E-Learning Games for Kids #59
E-Learning Games for Kids #59: Challenge | Recap
Games. They’re fun to play and even more fun to design. In a previous e-learning challenge, we saw some really creative games designed around topics for all ages.
This week we’re going to look at learning games for kids. Here are a few examples shared in the community:
Math Games
Flashcards
Articulate Super Hero Paul Alders recently shared a free math game template. Using a flashcards design, the learner progresses through the cards by correctly answering basic math problems.
Get the Bananas
An amusing math game designed by Jeanette Brooks. Help the monkey climb the tree and reach the bananas by correctly answering the math problems.
Fun Games
Connect the Dots
Simple connect the dots game built in Storyline. The game features options for enabling and disabling the number guides.
Brain Teasers
Visual Logic Game
Lateral learning game designed community member Montse Anderson. The game is based on a real-world game where the learner is asked to remove match sticks to “make ten.”
Health and Nutrition Games
Start Your Day with Breakfast
Excerpt from learning course designed by Super Hero Phil Mayor. This interaction helps kids learn about healthy food choices.
View breakfast foods demo from Start Your Day With Breakfast lesson
Challenge of the week
This week your challenge is to build a simple e-learning game for kids.
You can design any type of learning game you want. Just keep it simple and have fun with it.
Resources
Here are some e-learning game examples shared by your fellow community members. Not all were designed for kids, but there are some free templates that might help you get started.
- 12 Free E-Learning Games for Articulate Storyline
- 10 Free E-Learning Games for Articulate Storyline
- 5 Free E-Learning Games for Articulate Storyline
Previous e-learning challenges:
Share your e-learning work
- Comments: Use the comments section below to share a link to your published example and blog post.
- Forums: Start your own thread and share a link to your published example..
- Personal blog: If you have a blog, please consider writing about your challenges. We’ll link back to your posts so the great work you’re sharing gets even more exposure.
- Twitter: If you share your demos on Twitter, try using #ELHChallenge so your tweeps can track your e-learning coolness.
- Facebook: Share your work on our Facebook page by replying to this Facebook post with a link to your example.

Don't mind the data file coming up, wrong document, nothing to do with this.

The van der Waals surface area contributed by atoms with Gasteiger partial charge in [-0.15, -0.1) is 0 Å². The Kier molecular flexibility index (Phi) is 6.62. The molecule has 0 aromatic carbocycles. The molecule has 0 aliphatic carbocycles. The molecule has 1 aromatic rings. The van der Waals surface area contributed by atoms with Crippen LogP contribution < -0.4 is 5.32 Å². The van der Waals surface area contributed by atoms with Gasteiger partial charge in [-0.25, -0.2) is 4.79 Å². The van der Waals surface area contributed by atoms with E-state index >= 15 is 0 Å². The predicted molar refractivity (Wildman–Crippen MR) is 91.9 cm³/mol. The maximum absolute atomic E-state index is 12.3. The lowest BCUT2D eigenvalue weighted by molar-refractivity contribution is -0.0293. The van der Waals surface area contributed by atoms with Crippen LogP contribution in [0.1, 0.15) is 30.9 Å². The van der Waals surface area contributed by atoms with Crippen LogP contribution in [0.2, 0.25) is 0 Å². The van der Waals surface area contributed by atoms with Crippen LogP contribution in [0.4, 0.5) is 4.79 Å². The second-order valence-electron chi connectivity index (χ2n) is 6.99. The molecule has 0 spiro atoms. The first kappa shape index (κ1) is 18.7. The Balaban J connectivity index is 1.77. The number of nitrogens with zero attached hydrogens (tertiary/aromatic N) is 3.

Last week's e-learning challenge
E-Learning Challenge #58: Challenge | Recap
Wishing you a game-tastic week, E-Learning Heroes!
New to the e-learning challenges?
The weekly challenges are ongoing opportunities to learn, share, and build your e-learning portfolios. You can jump into any or all of the previous challenges anytime you want. I’ll update the recap posts to include the work you share.
260 Comments
Hi Alexander! I'm so glad you liked it and I appreciate your feedback! I actually talk about why I didn't include the equivalent of an on-screen calculator in my blog post. At an earlier level of learning it would make sense to reinforce the idea that if you're spending something then you'll be left with less money in your pocket, but in this case the challenge is closer to what you'd face in real life: You have this much money - the yummy items you want cost this much - how much can you buy? At some point in your development you've got to either do the calculation in your head or figure it out some other way as you're standing there in the store - and that's what I was going for. And what better place to practice than in a no-risk, worry-free elearning environment? Nonetheless there are a... Expand
Funny enough, I have two "games" I developed in Storyline that I can share. I developed a set of 1st Grade Math Flash Cards to help make math fun for my daughter. This one uses a LOT of question banks along with one final result slide that pulls in the scores for all the sets of numbers attempted. https://dl.dropboxusercontent.com/u/122411650/1st%20Grade%20Math%20Flash%20Cards%20output/story.html A couple of years ago I also created a trivia game they used in my son's classroom as an activity for their winter celebration. Nothing fancy in this one, just a lot of customized feeback for the questions. The kids split into several teams to answer the questions, but it could also be done individually. https://dl.dropboxusercontent.com/u/122411650/Winter%20Trivia%202012%20output/sto... Expand